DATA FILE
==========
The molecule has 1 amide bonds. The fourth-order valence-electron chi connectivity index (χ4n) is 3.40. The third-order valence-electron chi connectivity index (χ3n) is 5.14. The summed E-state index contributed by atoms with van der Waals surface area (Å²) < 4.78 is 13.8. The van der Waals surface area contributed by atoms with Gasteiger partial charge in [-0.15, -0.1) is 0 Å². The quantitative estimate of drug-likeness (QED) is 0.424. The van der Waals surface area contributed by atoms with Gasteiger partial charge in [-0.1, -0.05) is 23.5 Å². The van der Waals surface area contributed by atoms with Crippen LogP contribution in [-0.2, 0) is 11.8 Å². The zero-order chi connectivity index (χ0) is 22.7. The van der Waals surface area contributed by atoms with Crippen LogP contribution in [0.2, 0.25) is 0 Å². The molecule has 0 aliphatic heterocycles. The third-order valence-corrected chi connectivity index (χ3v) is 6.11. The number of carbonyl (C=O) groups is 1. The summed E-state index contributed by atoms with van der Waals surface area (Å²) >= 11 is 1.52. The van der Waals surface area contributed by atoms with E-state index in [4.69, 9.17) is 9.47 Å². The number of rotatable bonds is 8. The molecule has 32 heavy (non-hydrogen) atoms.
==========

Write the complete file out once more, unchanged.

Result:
The molecule has 1 amide bonds. The fourth-order valence-electron chi connectivity index (χ4n) is 3.40. The third-order valence-electron chi connectivity index (χ3n) is 5.14. The summed E-state index contributed by atoms with van der Waals surface area (Å²) < 4.78 is 13.8. The van der Waals surface area contributed by atoms with Gasteiger partial charge in [-0.15, -0.1) is 0 Å². The quantitative estimate of drug-likeness (QED) is 0.424. The van der Waals surface area contributed by atoms with Gasteiger partial charge in [-0.1, -0.05) is 23.5 Å². The van der Waals surface area contributed by atoms with Crippen LogP contribution in [-0.2, 0) is 11.8 Å². The zero-order chi connectivity index (χ0) is 22.7. The van der Waals surface area contributed by atoms with Crippen LogP contribution in [0.2, 0.25) is 0 Å². The molecule has 0 aliphatic heterocycles. The third-order valence-corrected chi connectivity index (χ3v) is 6.11. The number of carbonyl (C=O) groups is 1. The summed E-state index contributed by atoms with van der Waals surface area (Å²) >= 11 is 1.52. The van der Waals surface area contributed by atoms with E-state index in [4.69, 9.17) is 9.47 Å². The number of rotatable bonds is 8. The molecule has 32 heavy (non-hydrogen) atoms.